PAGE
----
The Rangers, who could have closed out the series with a victory, displayed a sloppiness not previously seen in the series. They threw the ball over the lot in the Yankees’ three-run third inning. In the seventh, Elvis Andrus, who had three hits and a stolen base, got himself picked off second base by Kerry Wood, who also picked Ian Kinsler off first base in Game 1.
The Yankees’ play in the field was flawless.
“There was determination on our part,” Girardi said. “We haven’t played our best in this series. But I saw the mood during batting practice, and the guys knew what we had to do.”
So the Yankees are on their way to Texas, and Yankees fans hope there will still be more games at Yankee Stadium this year. That would mean there would be another World Series in the Bronx.
The Yankees are dipping into their 2009 formula in the 2010 post-season. Late-inning heroics characterized their championship season last year, and the Yankees have come from behind impressively in three of the four playoff games this time around.
It doesn’t get better than what they pulled off Friday night in Game 1 of the American League Championship Series. Down 5-0 entering the seventh inning and looking as dead as ace CC Sabathia did in falling behind by so much so early, the Yankees showed the Rangers they simply will not fold so long as they have some at-bats left.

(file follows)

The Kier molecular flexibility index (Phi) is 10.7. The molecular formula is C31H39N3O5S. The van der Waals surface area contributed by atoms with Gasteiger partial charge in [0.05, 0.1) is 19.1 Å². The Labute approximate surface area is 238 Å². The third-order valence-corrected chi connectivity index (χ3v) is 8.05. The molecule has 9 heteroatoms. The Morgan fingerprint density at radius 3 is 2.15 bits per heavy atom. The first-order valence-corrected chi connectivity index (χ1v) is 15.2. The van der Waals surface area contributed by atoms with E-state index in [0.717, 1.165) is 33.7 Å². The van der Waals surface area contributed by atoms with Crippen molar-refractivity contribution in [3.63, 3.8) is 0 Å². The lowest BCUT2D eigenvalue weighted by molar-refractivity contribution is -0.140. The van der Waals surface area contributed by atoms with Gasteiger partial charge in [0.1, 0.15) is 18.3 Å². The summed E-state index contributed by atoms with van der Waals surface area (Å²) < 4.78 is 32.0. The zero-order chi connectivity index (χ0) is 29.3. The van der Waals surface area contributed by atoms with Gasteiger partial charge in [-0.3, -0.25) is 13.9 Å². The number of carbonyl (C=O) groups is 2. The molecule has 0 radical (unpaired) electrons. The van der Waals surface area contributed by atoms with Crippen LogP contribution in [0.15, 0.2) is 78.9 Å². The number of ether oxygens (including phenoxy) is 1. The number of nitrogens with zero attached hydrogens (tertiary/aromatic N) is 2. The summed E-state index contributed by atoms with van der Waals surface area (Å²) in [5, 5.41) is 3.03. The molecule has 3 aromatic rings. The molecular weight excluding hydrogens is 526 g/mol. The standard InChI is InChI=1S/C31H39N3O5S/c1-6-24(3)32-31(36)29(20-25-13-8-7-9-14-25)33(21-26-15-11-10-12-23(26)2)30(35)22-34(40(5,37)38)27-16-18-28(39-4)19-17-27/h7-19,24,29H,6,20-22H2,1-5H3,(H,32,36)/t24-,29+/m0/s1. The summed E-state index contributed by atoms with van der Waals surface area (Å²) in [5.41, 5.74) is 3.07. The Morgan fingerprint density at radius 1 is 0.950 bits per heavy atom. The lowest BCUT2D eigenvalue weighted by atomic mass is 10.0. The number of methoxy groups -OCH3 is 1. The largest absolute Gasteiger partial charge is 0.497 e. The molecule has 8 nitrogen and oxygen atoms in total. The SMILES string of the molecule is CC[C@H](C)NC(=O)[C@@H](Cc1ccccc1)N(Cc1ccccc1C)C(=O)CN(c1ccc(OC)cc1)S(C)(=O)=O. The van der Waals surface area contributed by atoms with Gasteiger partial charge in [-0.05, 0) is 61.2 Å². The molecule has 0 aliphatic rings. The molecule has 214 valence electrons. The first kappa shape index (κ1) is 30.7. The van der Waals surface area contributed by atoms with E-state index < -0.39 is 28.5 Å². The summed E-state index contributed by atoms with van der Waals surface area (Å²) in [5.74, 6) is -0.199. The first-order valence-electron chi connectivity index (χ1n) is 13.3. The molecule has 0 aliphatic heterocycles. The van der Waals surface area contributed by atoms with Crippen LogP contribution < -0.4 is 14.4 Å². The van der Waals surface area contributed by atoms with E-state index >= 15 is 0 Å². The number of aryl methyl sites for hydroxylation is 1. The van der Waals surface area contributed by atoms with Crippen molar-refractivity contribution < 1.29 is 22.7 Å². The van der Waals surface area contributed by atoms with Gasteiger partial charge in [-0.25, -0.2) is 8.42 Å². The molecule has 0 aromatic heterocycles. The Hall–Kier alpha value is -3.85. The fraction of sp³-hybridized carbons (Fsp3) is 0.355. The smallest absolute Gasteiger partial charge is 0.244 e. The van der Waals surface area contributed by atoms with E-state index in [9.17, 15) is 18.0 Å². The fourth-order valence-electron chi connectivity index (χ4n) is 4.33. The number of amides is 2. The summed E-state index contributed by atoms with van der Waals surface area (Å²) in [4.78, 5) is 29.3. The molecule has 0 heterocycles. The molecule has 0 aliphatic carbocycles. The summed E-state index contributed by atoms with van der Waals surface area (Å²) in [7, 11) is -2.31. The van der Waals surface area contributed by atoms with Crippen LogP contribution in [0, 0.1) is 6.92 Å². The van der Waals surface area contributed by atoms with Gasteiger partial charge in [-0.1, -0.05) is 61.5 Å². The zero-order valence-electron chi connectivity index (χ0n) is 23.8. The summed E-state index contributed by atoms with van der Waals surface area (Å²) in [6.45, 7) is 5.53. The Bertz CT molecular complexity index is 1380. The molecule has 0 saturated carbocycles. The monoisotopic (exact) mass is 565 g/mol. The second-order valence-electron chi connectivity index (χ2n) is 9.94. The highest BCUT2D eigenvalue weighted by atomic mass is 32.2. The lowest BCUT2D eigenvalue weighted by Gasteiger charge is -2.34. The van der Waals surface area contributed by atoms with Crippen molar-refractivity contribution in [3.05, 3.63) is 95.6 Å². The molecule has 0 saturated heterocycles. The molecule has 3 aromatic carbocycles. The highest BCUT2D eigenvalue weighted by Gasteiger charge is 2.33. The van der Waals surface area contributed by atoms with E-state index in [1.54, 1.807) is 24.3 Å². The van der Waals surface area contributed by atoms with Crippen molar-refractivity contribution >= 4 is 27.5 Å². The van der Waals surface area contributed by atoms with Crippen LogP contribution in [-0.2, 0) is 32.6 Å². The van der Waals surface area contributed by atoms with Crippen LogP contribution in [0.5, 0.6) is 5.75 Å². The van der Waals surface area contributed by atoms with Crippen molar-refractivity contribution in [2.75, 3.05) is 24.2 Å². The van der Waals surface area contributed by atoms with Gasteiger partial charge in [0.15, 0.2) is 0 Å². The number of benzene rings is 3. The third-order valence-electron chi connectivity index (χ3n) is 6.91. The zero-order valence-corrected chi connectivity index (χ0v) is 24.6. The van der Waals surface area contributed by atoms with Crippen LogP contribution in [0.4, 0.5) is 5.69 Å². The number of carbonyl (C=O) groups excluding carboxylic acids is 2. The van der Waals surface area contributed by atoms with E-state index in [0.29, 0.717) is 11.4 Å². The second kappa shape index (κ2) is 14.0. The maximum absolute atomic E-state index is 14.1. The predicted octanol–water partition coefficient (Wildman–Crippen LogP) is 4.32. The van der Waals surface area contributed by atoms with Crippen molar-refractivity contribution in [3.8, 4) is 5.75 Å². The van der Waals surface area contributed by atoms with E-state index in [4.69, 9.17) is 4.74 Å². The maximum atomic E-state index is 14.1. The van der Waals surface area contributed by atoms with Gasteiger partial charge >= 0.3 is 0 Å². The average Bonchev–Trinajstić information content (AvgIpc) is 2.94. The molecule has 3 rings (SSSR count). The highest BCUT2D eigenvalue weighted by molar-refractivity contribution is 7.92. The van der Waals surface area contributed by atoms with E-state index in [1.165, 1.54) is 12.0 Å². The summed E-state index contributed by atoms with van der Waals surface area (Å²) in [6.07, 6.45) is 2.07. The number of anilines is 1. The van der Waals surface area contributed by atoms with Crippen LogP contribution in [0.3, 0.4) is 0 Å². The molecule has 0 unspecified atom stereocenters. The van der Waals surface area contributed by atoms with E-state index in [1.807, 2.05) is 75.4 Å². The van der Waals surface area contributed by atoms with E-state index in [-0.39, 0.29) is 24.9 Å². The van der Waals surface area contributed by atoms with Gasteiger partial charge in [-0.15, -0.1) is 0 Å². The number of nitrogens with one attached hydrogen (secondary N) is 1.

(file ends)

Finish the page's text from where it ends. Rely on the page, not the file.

They forced four Texas relievers into submission in a five-run eighth inning that featured five hits and two walks. Seven consecutive batters reached base before the Rangers got an out that inning, and the out was a ball caught at the wall in right field that missed by a matter of feet being a three-run home run for Jorge Posada.
The Rangers still have yet to win a post-season game in their handsome ballpark, and the Yankees still haven’t lost a road game in this year’s tournament. They showed Texas how much they will fight to get another trip to the World Series.
The Rangers were not out of the game by any means after the Yankees took the lead. It was still a one-run game, but the Rangers hurt themselves with a huge rock in the bottom of the eighth. Kerry Wood walked Ian Kinsler on four pitches, an open invitation to Texas to get back in the game. Kinsler got himself picked off, which is inexcusable in that circumstance.
The Yankees failed to get an insurance run in the ninth by stranding Derek Jeter, who led off with a double. Texas became the first team to beat Mariano Rivera twice in the same season this year and posed another threat in the ninth when pinch hitter Mitch Moreland led off with a single and was bunted to second. Mo shut the door, however, as the Yankees finished off a victory that can have major consequences on the rest of the series.
They have already accomplished what they needed to do by winning at least one game at Rangers Ballpark In Arlington and have a chance to go home 2-0 if they can win again Saturday. To lose on a night when Sabathia was not his usual self could be a crushing blow to the Rangers, who could have put a ton of pressure on the Yankees by winning the first two games at home and having Cliff Lee start Game 3 at Yankee Stadium.